So, this has been both a crazy and exciting week.
It's good because amazing writing Kristin a.k.a Red.Ink.Rain has an agent and soon people will be able to read CoS someday soon.
A few days ago I decided that I needed to start writing. I've been reading and reading, and reading is good especially when you're writing but I needed to write, so I did write. But then the ceiling fell in and there's soot and dust everywhere. So, I haven't been home till today and the repairmen are still here so I didn't get a lot done.
Today's tease is from Shadow (I know right.) I need to write this story. Even though it's taking me a really long time to write it, I can not let it go.
What I want to know is would you pick this up?
"Police say that they are calling them the 72 Princes..." the reporter said, his eyebrows furrowed. As Victoria stared at the screen, she could see yellow crime scene tape, it wrapped around a building with a sign that flickered Harold's in neon blue letters. In the light of the coming dawn, it looked like the dying embers of a blue flame. One by one, stretchers were pulled out. A white blanket covered the bodies from head to toe. Victoria didn't see not one survivor. "...they can be responsible for at least half of the crimes that are going on in the..."
There was a click and then the screen went black.
"That's enough of that." Her aunt, Josie, stood up from her chair and moved over towards the window, her arms folded across her chest. The sunlight shone in her eyes, illuminating the dark shadows beneath them.
"I was watching that," she murmured.
Josie turned to look at her and then sighed, "Your mother can still hear what's going on around her. I'm sure she wouldn't want to listen about death and gangs."
Victoria could feel her eyebrows crease. She wanted to tell her aunt that her mother was never going to wake up and that she was as good as dead, but she bit the words back, letting the bitterness they were shrouded in, poison her mood. She slumped down in her chair, pulling the thin white blanket up to her chin.
"I can ask a nurse for some more blankets."
"No, I'm fine." There was a glimmer in Josie's eyes, but she didn't say anything. Instead, she took her blanket and placed it over her sister's still body. Victoria looked at her mother now. Her skin, though a vibrant brown had an ashen pallor to it. As the fabric brushed her skin, her eyes never fluttered, her lips never parted. If it weren't for the heart monitor mapping out the steady beat of her heart, she would not have known she was alive.
"She looks so peaceful," Josie whispered, smoothing back the dark hair that fell around the pillow. Victoria turned away, her teeth penetrating the skin in her lips. She could feel the pain, but it wasn't as potent as the heat that was rising up her neck. Her mother was "resting in peace" while she lived in torment. Tears stung her irises, but they were forced back into their cages when she heard the familiar a creak. Her aunt had sat back down, a stone expression pasted on her face.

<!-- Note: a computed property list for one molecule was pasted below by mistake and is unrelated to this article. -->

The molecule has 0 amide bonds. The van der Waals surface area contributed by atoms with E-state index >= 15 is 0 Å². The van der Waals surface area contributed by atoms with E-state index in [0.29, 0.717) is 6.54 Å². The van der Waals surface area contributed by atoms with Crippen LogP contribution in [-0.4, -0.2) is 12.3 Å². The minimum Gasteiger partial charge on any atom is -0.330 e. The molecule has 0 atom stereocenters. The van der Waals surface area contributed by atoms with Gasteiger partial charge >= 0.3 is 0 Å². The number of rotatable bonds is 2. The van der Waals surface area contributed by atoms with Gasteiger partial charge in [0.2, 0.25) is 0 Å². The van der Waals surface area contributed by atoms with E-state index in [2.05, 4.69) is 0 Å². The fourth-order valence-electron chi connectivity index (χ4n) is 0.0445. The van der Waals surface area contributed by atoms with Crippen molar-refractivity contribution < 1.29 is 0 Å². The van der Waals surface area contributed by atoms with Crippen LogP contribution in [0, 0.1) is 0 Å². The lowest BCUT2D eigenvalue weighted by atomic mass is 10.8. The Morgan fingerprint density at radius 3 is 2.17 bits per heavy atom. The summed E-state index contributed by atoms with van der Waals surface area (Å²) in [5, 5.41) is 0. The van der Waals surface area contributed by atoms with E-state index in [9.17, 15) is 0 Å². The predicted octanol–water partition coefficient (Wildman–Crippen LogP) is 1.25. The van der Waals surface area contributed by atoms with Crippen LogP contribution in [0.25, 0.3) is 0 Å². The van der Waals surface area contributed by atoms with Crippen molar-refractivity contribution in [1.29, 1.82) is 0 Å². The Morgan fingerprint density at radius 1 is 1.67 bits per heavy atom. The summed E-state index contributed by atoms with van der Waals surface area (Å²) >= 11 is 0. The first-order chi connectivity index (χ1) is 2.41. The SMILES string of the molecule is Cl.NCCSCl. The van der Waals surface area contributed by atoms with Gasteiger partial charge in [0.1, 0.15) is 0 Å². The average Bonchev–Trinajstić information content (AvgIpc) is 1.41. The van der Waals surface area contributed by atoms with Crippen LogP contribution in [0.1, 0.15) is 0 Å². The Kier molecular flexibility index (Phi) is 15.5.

"Devon called," Josie started. "He's getting along fine at Harvard."
"That's not a surprise." It really wasn't. Devon was smart. He was brilliant. He was going to go far. She loved her cousin a lot, but she was tired of hearing about him. Her aunt's face frowned, which made Victoria feel even more sour. It was hard to look at her aunt, without feeling guilty for saying anything mean. Before her mother got into a coma, she used to be this bright, happy, care-free person. It showed in her large golden-brown eyes, that looked almost like a child's, as she stared off into space.
"No, I guess it isn't." she paused. "I'm going to go get some coffee. Do you want anything?"
"Hot chocolate, please." Josie fished around in her purse for her wallet, fixed her hair in the mirror, and left, leaving Victoria alone with her mother. She tried focusing her attention on the blank screen. Her eyes got lost in the symphony of black pixels, but even in her peripheral vision she could see the long, white outline of her mother. Turning over on her side, she tried to go back to sleep. It was of no use. The cot was uncomfortable. For one, it was too long. Her feet hung off the bottom, free to freezing temperature of the room. The arm rest poked her in the side, and the more she tossed and turned, the worse it got. So, she had to keep in a feeble position all night. Because of that, her back was now aching. She could feel the pain in her spine, it resonated to other places the longer she lay in that position.
Through the window in the door, she could see the heads of people walking by. Doctors with masks over their faces, nurses with frazzled hair, all-nighters with cup-of-coffee eyes. She stared at them, not understanding how they could do it. This was the first time she had came to visit her mother and already she felt like she was going to go crazy. The walls were white. The floors were white. The blankets and the pillows, everything was white. Like an insane asylum. She wanted to get out. She wanted to breathe in fresh air, her lungs felt like they were going to collapse. Grunting, she sat up and looked around, failing to avoid the body which was her mother. She looked so peaceful. There was not a smile or a frown or a crazed look on her face. It was a blank sheet, almost as if what happened years ago didn't happen.